Rome: HBO's classic series folded after two seasons, reputedly due to skyrocketing production costs. Pity. Fantastic across the board. It's all here: political intrigue, fierce combat, romance, adventure, comedy - sometimes all in the same scene. I look forward to the future accomplishments of all involved.

The Simpsons
South Park
Family Guy
: I lump them all together for two reasons. One, I was a later comer to each show. Two, they each upped the ante by redefining both comedy and animation. And none of them show any signs of going off the air anytime soon. They must be doing something right.

M*A*S*H: I watched this religiously in my teens. I was one of the umpteen million who tuned in for the final episode back in '83 - still the highest rated single broadcast in history. Much of my own sense of humor comes from this show. I imagine plenty of you - whether you're aware of it or not - can say the same.

Friends: Yes, Friends. I poo-poo'd this show for it's entire run, discovering it only within days of its final episode, thanks to my girlfriend at the time. Watching it with her via the magic of DVD, I was free from all the hoopla - good and bad - surrounding the episodes when they first aired. It's a comedy staple, and - like it or not - a pretty sound reflection of what it was to be young, white, and middleclass at the turn of the century.

Justice League
Justice League Unlimited
: Learned a few things from this animated series. Cartoon superheroes could be complex and interesting. Shows focusing on cartoon superheroes could handle storyline arcs with the best of them. A tight, compelling, complex story could be told in 24 minutes. A truly rare breed: An animated series geared towards adults that was neither goofy comedy nor Japanese manga crap.

The Prisoner: You know all those shows I listed above? None of them would have existed without this one. Don't believe me? Check it out.

I know there are more, but this list is plenty long already.

Studio 60 will be released in October on DVD.

*steps off soapbox*

Sunday, June 24, 2007

Name That Film (by its Middle Frame)!

Okay, I wanted to have a post that had nothing to do with either youtube or Harrison Ford. Success!

Movie Midpoints is a game, a challenge for those of you who think you've seen a lot of movies. It shows you a frame from the middle of 45 different films. You type in what movie you think it's from. At the end, you press a button to see the answers. Fun, challenging, and surprising. There's no real ranking at the game's end, though they do tell you how certain folks fared. Takes only a couple minutes. You might be surprised how easily you can spot some of these. I knew the single frame of Ellen Barkin immediately. That was worth a smile. My score? 22. What's yours?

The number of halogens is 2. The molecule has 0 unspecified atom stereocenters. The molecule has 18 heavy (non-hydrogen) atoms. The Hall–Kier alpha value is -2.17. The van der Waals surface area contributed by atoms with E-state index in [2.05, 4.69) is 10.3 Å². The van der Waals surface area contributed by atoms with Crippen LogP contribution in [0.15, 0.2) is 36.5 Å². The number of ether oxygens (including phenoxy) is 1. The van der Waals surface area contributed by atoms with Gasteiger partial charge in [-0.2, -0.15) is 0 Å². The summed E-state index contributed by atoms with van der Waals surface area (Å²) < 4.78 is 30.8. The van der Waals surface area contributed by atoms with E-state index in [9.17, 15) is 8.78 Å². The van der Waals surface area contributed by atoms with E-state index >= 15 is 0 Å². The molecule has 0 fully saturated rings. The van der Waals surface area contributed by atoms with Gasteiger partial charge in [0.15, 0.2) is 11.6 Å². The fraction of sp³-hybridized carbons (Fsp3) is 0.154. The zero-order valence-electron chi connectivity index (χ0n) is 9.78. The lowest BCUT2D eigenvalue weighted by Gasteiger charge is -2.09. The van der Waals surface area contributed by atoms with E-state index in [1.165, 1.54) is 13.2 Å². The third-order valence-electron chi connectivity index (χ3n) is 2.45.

Saturday, June 23, 2007

Just So Long As There's Harrison Ford's Disinterested Voiceover

After a few years of rumors, the powers-that-be are finally releasing what is being touted as Blade Runner: The Final Cut. Now, to the best of my knowledge there have been at least three cuts over the years, two of which were supposedly "director's cuts". While details about this latest are not forthcoming in this one minute teaser, the aforementioned rumors have suggested that this 25th anniversary edition will include all of the versions previously released, including the long unavailable theatrical cut, which includes a voiceover that director Ridley Scott had no hand in and that Harrison Ford reportedly loathed. The funny thing is that his clear disdain for these monologues actually adds to the feel of the film. I've seen the movie a couple dozen times, but only twice without the voiceover - and I missed it. In fact, its absence has always pulled me out of the movie. So, here's hoping that it is present this time around.

Thursday, June 21, 2007

It's Not the Years, It's the Mileage

It seems a silly thing to comment on, but it's getting late and I'm kinda tired....

The next installment of the Indiana Jones series is currently in production. This photo - straight from the official site - suggests that our hero will once again don his trademark duds. However, this immediately brought a nagging question to my noggin: Does it really make any sense that he'd still be wearing the same attire? While the first three films were all set within roughly the same five year period, this next ostensibly* takes place more than ten years later. I don't know about you, but I tend to upgrade even my most favorite clothes within the course of a decade, and I don't have a tendency to jump of cliffs, dive through cobwebs, or fall into chasms.